So we have started working on establishing the company based on technologies that were developed in the Technion-Israeli Institute of Technology, and Professor Shulamit Levenberg. And she's the world's expert in tissue engineering, and she started developing this concept back in 2016. She's been working on developing tissues for therapy again. And then she had the student. It was vegan and came to her and told her - listen I want to create meat for me to eat. Let's take your technologies of how to make muscle, which is actually the steak that we eat, and let's do it with cells from cows. And that's how they started developing this concept. And when Aleph Farms was established, we further developed this concept. And actually, already in 2018, we have released our first proof of concept to the public, and we had the reporter that came here and took some photos and tasted the product. And that was our first public exposure back to December 2018. And since they're a year after we are released, actually the prototype, that would be the basic for commercial development that we are doing these days. And in January, we released another product that we are developing that is actually the entrecote that is combining different cell types together that are produced by 3D bioprinting. And that was the first entrecote in the world that was made by cells taking from cow without the need to grow the cows just to grow the cells without the need to slaughter a cow, of course. So that's the role that we did, and today we are building our pilot plant than to launch our product. Second half of next year. And that's how we would start exposing the product for everyone, for the public.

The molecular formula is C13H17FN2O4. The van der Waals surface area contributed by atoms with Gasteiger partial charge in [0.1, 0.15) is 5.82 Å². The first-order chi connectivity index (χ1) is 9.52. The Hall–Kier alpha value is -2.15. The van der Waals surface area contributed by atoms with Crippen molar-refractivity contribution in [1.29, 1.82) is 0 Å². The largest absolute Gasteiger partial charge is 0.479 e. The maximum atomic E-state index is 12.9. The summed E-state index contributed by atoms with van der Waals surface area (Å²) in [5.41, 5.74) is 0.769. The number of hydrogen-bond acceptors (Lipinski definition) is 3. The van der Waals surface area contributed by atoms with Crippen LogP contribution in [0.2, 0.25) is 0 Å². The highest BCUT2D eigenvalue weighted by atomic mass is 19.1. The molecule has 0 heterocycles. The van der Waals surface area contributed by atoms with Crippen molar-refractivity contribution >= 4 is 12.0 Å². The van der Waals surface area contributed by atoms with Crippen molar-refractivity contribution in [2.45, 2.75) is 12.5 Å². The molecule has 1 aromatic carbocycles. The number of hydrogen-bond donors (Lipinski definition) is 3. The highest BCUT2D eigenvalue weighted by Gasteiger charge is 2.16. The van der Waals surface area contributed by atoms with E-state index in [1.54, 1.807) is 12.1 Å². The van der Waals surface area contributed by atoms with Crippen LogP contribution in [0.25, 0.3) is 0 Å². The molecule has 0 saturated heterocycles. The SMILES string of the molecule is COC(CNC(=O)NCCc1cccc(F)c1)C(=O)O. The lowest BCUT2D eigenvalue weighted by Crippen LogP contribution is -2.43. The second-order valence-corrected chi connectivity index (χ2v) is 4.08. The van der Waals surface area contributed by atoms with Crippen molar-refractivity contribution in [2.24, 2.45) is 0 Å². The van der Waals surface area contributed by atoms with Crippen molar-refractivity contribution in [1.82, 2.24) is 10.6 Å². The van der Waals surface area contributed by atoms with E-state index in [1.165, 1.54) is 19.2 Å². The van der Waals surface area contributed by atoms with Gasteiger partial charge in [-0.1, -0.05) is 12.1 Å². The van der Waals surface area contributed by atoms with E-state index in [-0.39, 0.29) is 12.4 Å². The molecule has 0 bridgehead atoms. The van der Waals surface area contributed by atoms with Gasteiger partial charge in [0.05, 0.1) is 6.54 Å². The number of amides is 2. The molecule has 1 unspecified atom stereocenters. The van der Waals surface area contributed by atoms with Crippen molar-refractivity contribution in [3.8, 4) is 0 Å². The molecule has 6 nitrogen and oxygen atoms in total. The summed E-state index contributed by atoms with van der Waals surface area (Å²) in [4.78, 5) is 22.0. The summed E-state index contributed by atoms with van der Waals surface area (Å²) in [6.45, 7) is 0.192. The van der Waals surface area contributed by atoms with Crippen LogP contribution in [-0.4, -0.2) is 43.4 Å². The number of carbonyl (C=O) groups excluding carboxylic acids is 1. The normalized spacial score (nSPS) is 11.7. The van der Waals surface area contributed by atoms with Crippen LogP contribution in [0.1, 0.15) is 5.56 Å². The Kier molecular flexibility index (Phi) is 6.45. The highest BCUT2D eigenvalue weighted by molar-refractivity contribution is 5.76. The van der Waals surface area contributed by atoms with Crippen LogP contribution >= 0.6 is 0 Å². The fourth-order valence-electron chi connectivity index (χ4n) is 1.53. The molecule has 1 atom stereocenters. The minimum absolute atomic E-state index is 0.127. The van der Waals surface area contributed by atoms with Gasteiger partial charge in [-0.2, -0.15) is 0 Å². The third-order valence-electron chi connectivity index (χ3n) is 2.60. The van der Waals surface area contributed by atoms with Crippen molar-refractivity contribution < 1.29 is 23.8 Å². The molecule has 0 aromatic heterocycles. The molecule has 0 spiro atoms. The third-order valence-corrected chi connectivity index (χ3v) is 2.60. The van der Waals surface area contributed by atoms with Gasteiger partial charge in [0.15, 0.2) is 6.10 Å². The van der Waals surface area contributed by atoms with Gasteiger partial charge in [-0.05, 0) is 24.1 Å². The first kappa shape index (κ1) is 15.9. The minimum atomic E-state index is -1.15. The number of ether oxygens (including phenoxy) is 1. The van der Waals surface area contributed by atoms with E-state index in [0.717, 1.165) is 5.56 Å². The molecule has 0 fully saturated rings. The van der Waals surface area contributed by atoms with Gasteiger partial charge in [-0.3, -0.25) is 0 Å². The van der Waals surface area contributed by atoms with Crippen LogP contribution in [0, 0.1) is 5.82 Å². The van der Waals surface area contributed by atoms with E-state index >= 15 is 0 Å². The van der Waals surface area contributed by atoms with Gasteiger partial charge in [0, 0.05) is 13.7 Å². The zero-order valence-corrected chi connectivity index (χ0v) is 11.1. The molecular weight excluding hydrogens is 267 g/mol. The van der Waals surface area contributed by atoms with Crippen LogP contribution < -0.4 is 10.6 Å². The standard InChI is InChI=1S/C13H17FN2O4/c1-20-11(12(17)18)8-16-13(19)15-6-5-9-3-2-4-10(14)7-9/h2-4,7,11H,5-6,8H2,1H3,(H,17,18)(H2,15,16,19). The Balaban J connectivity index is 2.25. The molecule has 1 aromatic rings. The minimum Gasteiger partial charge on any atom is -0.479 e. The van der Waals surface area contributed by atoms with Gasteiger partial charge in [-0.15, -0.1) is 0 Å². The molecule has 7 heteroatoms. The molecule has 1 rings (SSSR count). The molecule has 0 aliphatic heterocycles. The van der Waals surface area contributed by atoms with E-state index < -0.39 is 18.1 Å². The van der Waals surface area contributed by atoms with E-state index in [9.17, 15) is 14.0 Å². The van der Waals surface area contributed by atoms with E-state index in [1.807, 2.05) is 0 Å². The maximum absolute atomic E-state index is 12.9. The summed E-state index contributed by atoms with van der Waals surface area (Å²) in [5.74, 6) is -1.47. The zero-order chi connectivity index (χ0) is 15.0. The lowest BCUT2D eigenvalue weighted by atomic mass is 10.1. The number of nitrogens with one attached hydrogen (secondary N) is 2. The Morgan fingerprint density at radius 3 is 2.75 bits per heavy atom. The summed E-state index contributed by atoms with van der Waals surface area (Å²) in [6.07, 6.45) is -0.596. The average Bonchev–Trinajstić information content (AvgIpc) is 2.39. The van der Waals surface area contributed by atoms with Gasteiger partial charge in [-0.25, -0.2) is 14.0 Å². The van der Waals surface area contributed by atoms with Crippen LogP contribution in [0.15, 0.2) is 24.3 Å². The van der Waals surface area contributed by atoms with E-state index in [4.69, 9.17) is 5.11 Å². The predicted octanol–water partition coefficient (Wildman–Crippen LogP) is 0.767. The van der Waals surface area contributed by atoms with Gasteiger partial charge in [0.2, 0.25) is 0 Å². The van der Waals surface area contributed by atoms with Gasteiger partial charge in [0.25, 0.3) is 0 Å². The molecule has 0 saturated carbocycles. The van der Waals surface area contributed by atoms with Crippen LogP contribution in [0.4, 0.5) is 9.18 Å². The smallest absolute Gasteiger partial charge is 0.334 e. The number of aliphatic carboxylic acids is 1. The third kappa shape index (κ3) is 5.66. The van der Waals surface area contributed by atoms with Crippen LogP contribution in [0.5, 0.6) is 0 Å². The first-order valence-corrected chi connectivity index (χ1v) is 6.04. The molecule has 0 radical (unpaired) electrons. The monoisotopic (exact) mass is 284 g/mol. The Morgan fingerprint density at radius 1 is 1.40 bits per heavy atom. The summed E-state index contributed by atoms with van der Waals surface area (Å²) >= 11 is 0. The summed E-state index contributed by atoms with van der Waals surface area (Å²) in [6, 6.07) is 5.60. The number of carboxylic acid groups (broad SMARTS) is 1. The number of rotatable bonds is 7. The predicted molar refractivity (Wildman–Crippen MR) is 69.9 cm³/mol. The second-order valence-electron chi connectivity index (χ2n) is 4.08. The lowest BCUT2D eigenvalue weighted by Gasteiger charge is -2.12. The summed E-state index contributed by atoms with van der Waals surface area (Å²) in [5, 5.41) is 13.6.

Clare [00:07:50] It's incredible, really, your timeline is five years so far from something, which was an idea almost, although the science obviously was there already to a point where you're now creating a almost a production line. Can we backtrack a little bit? I would love to understand in the simplest terms how you take a cell from a cow and create a whole cut. Is it simple to explain that in a minute or a minute and a half. I mean, the ABC guide basically matter. That's what I'm looking for here.